The death penalty around the world has two faces - one is in the international spotlight and the other is hidden from view.
The Australian media rarely reports cases of state-sanctioned killing around the world, in the slight chance it might upset foreign governments. The death penalty in the USA is highly publicised. On the other hand, the death penalty in Asian, Middle Eastern and African countries is shrouded in secrecy – executions are intermittently reported by officials and generally ignored by the media.
According to a recent United Nations Human Rights report, more than 20,300 people are on death row around the world, after being convicted of various crimes, including non-violent crimes. In most countries offenders receive limited defense counsel, one trial one appeal and then executed. In many countries state-sanctioned killings remain a closely guarded state secret. The public in general, has very little knowledge of the facts.
In some countries, speaking out for human rights and against the death penalty, is considered criminal. Many human rights activists and journalists trying to report human rights abuses are incarcerated, tortured, killed or mysteriously dissapear. Nobody dares to appeal for clemency for the condemned. The few local human rights activists and family members struggling to save the lives of the condemned face harassment, intimidation, imprisonment and death threats.
The public is influenced to trust the criminal justice system – that capital punishment is only used for the 'worst-of-the-worst' offenders. But nothing can be further from the truth - the death penalty around the world is applied capriciously and at random. The death penalty around the world is a lethal lottery. Politics, quality of legal counsel, police or prosecutional misconduct, corruption, ominous jury members, who you are, your ethnicity, your financial status, your intellect, the jurisdiction where the crime is committed, and the political climate at the time of the crime or death sentence, and political rivalry are more often the determining factors - more than the actual facts of the crime itself.
Countries that carry out judicial/extra-judicial executions do not kill all those sentenced to death. They ‘select’ offenders to kill - known as ‘legalised selective discrimination’. This selection process is known as blatant discrimination. In the USA, the death penalty is only applied for pre-meditated murder. In most other retentionist countries the death penalty is applied for over 100 violent and non-violent crimes. The vast majority of non-violent criminals do not make it to execution - they are, flogged, tortured, or murdered in prison.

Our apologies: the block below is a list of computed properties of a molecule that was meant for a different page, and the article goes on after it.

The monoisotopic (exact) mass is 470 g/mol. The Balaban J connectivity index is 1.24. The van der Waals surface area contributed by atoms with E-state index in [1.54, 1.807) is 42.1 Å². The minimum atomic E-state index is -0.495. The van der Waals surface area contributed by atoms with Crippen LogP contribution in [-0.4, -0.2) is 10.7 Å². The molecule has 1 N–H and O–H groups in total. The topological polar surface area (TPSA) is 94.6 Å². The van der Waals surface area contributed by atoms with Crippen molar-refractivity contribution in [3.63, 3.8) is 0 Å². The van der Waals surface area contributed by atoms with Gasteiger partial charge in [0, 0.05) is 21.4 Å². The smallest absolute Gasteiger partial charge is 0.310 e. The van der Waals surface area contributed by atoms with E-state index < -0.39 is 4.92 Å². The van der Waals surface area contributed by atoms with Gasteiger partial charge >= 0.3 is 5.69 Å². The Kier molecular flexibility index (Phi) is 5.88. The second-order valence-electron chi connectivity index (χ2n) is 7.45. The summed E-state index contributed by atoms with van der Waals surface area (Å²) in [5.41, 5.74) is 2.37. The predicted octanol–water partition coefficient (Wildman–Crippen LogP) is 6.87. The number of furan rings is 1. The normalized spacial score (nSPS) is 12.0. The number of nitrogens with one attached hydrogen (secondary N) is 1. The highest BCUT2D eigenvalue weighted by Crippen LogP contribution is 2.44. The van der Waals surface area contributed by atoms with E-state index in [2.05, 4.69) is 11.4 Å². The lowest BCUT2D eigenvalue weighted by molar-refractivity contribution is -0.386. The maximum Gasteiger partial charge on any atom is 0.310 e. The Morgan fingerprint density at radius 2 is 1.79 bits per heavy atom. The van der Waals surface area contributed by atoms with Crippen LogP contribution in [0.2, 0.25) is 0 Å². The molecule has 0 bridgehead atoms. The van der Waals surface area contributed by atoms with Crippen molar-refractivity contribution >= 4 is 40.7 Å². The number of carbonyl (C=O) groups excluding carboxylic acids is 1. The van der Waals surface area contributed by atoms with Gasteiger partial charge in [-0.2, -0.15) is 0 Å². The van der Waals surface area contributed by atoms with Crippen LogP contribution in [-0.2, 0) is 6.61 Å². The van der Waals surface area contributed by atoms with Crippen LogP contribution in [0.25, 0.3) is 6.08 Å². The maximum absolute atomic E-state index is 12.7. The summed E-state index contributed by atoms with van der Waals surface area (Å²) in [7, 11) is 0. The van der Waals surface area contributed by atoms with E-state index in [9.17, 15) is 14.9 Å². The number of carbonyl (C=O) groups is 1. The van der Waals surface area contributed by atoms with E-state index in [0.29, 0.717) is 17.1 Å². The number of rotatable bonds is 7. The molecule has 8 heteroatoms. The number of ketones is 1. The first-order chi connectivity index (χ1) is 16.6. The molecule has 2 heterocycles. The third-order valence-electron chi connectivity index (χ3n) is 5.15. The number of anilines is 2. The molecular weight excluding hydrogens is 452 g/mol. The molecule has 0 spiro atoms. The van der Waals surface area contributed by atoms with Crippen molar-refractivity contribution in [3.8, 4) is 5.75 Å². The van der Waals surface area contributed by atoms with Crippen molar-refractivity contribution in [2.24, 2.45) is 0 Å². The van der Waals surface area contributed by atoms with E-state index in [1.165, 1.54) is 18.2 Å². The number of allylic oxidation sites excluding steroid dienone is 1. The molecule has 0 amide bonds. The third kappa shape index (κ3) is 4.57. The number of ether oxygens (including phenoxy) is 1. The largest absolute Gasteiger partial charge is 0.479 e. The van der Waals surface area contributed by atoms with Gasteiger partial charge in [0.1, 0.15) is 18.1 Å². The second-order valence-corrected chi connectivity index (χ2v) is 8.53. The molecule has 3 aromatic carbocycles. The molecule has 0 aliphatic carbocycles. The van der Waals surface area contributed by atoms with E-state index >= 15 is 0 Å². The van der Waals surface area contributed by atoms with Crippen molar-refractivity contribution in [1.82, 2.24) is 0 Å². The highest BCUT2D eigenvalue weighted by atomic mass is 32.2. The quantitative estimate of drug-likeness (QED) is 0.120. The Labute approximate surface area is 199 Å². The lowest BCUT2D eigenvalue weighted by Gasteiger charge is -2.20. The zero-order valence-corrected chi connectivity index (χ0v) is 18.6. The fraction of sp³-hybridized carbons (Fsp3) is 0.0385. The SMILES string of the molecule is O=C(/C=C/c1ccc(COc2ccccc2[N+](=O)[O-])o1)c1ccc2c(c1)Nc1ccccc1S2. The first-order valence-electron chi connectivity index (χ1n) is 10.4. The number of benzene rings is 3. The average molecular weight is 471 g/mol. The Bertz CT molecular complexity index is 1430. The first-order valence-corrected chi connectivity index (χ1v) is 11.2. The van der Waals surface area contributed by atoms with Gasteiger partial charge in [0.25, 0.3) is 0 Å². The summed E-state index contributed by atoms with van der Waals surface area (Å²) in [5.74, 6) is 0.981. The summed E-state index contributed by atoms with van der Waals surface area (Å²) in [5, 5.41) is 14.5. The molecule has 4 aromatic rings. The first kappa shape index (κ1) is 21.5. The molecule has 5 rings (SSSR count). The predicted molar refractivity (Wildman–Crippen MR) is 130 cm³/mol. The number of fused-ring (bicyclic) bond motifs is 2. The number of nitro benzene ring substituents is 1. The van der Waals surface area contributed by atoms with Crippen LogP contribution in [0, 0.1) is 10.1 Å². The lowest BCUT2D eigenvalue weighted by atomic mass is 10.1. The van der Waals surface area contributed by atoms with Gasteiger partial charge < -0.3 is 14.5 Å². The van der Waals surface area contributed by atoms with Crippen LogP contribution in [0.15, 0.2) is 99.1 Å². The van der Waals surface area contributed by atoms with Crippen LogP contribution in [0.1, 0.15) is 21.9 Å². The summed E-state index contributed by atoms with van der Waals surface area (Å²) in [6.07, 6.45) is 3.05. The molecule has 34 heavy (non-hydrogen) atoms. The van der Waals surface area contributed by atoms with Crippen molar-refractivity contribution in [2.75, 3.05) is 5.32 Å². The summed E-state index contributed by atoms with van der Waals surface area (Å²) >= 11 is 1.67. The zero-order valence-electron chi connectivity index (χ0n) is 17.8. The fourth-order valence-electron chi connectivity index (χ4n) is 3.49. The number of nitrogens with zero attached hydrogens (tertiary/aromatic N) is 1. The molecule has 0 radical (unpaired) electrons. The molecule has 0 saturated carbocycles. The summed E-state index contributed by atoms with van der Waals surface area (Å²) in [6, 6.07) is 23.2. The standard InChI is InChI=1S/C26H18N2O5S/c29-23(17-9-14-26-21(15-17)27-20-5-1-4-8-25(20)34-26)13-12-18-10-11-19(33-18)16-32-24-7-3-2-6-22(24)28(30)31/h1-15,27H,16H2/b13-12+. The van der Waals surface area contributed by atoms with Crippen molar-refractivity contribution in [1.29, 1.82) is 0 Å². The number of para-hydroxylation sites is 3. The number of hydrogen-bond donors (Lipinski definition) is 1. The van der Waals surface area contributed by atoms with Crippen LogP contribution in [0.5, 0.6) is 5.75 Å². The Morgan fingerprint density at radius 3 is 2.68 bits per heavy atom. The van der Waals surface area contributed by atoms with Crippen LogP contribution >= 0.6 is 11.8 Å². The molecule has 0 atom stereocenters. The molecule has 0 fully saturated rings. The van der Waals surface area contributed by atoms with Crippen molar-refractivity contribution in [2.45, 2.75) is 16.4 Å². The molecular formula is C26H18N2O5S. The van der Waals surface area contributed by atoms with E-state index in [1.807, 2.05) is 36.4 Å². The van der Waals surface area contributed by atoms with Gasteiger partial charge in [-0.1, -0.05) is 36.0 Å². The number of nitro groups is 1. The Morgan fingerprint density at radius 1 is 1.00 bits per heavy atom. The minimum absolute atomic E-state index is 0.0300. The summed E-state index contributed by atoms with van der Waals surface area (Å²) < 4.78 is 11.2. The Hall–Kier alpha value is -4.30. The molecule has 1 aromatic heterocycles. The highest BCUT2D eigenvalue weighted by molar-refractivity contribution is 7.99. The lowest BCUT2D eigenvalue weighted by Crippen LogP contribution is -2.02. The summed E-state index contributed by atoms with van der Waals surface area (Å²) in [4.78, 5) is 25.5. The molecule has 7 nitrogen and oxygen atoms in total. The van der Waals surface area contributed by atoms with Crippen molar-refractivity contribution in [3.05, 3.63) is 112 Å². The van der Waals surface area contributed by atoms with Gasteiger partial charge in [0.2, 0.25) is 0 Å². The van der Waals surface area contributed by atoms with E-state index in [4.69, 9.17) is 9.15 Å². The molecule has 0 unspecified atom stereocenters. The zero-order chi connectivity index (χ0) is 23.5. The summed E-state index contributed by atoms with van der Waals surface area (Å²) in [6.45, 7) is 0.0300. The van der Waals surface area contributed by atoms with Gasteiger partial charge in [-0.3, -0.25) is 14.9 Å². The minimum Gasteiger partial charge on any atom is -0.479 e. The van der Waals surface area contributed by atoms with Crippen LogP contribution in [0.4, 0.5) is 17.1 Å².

Crimes punishable by death include adultery, apostasy, blasphemy, drug-trafficking, prostitution, homosexuality, sorcery, zina (sexual intercourse between partners not married to each other), individuals converting or preaching Christianity or Judaism, insulting Allah or prophet Muhammad, corruption on Earth (can virtually mean anything; a legal ‘catch-all term’ that the defendant is an enemy of Allah for a variety of offences), pregnant out of wedlock, females wearing indecent clothing, conspiring against the government, consuming alcohol, gambling and plotting to overthrow the Islamic regime. Executions in many countries remain a sordid public spectacle. The condemned are ritually humiliated by being paraded in public and insulted before being executed by beheading, hanging, shot, firing squad, strangled by crane, or stoned to death.
Under strict Islamic and Sharia laws, a male offender is buried up to the waist with his hands tied behind his back, while a female offender is buried up to her neck. Spectators, usually male, then carry out the stoning by hurling rocks and stones at the offender. The stones are deliberately chosen to be large enough to cause pain, but not big enough to kill the offender in just one or two strikes. Eventually (can take up to one hour or more) the offender dies from shock due to blood loss.
More than half of all women are in prison for culture/religious ‘moral crimes’.
Human Rights organizations report that tens of thousands have died hideously, customarily executed in public to the sound of public cheers. Finding some strange pleasure in the public state killing of another human being can only be described as truly “feral”. The Human Rights Committee, established under the International Covenant on Civil and Political Rights, has stated that public executions are incompatible with human dignity, which have a brutalizing and dehumanising effects on society. There are deep concerns at the continued imposition of corporal punishment such as human limb amputation or decapitation, floggings and torture. Punishments include chopping off the hand at the wrist for stealing, 40-80 lashes for drinking alcohol or gambling. Some condemned offenders are flogged in public prior to being executed.
Present and past Australian Governments’ have publicly stated that they oppose the death penalty for Australians only - that the death penalty is ‘unacceptable in all circumstances and in all jurisdictions’. The bipartisan policy is that executing Australian citizens is barbaric and seeks clemency, yet the execution of non-Australians is acceptable. Discrimination ??? Surely, these public comments have not gone unnoticed internationally. By focusing just on Australian citizens facing the death penalty in foreign countries smacks of the worst kind of racism. Obviously, principle is sacrificed for political advantage. The rest of the world can only see Australia as hypocritical - speaking with a forked tongue on this ultimate human rights issue as. Internationally, this bipartisan policy damages and forfeits Australia’s credibility over international human rights laws. A global unbiased effort is needed to abolish the death penalty around the world.